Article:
It helps Netflix know which movies its customers want, Olive Garden forecast when it will need extra staff, and baseball teams predict what a pitcher is likely to throw next....
Predictive metrics will solve all problems!
That's the pitch!
It's all because they love you, of course:
"Child deaths go unsolved as autopsies fall behind; Official reports on causes can take years to complete" by Jenifer McKim New England Center for Investigative Reporting November 29, 2015
Dozens of cases of Massachusetts children who may have died of abuse and neglect remain unresolved for years because investigators have been hamstrung by delays in obtaining death reports and difficulty determining whether deaths were accidental, natural, or the results of a crime, the New England Center for Investigative Reporting has found.
The state medical examiner’s office, long under fire for delays in performing adult autopsies, is even slower when children die, taking an average of 242 days to find an official cause of death in child abuse and neglect cases.
Official death reports based on those findings sometimes take more than three years to complete, the New England Center found in its review of 102 cases, including the case of a 1-month-old boy who died in 2012 and whose death determination is still pending.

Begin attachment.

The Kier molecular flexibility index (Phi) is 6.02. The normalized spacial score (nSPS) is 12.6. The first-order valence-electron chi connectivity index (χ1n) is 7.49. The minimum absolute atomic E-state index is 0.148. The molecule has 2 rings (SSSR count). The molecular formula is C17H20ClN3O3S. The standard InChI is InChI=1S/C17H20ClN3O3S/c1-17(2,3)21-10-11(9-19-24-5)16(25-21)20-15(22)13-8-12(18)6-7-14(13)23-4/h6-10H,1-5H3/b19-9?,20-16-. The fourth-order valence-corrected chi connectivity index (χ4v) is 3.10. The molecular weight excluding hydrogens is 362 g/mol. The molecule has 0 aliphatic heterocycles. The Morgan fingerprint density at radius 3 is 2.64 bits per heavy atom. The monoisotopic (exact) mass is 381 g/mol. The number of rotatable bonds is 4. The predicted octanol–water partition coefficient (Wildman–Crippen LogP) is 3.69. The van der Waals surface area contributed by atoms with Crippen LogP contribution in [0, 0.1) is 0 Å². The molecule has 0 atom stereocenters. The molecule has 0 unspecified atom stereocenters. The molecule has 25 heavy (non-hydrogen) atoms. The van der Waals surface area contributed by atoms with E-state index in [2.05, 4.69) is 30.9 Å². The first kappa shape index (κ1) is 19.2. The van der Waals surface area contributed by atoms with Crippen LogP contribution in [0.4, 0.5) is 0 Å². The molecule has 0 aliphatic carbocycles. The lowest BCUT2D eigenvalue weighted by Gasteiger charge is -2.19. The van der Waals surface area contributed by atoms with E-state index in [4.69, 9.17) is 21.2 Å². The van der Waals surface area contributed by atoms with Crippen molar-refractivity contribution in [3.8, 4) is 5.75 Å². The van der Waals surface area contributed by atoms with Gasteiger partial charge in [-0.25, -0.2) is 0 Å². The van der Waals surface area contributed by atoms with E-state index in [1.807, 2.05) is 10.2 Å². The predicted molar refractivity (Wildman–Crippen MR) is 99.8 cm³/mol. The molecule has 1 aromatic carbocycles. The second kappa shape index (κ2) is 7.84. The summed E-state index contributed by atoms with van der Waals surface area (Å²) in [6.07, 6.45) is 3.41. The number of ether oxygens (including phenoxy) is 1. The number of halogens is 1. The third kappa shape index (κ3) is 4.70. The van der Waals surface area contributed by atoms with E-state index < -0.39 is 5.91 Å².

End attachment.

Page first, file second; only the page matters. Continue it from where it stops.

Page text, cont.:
(Blog editor just shaking his head as he realizes how totally f***ed up this $tate is with its priorities and the clash with the myth of this place)
The unresolved cases include three open homicide investigations, but also many others in which the medical examiner was unable to determine whether the child was deliberately killed. In more than 40 percent of the cases reviewed, the medical examiner’s report listed the cause of death as “undetermined.”
As a series of high-profile child abuse deaths in Massachusetts make headlines — including the September arraignment of the alleged killer of 2-year-old Bella Bond, whose body was found in a trash bag on Deer Island — family members of children whose abuse drew far less public notice question if justice will ever be served in their cases.
More on her below.
Trying to hire examiners
State officials acknowledge that the medical examiner’s office has been plagued by delays, and is currently facing a backlog of 1,922 pending autopsy reports from 2011 to 2014. Daniel Bennett, secretary of the Executive Office of Public Safety and Security, said the office is trying to hire more examiners and other staff to reduce the backlog.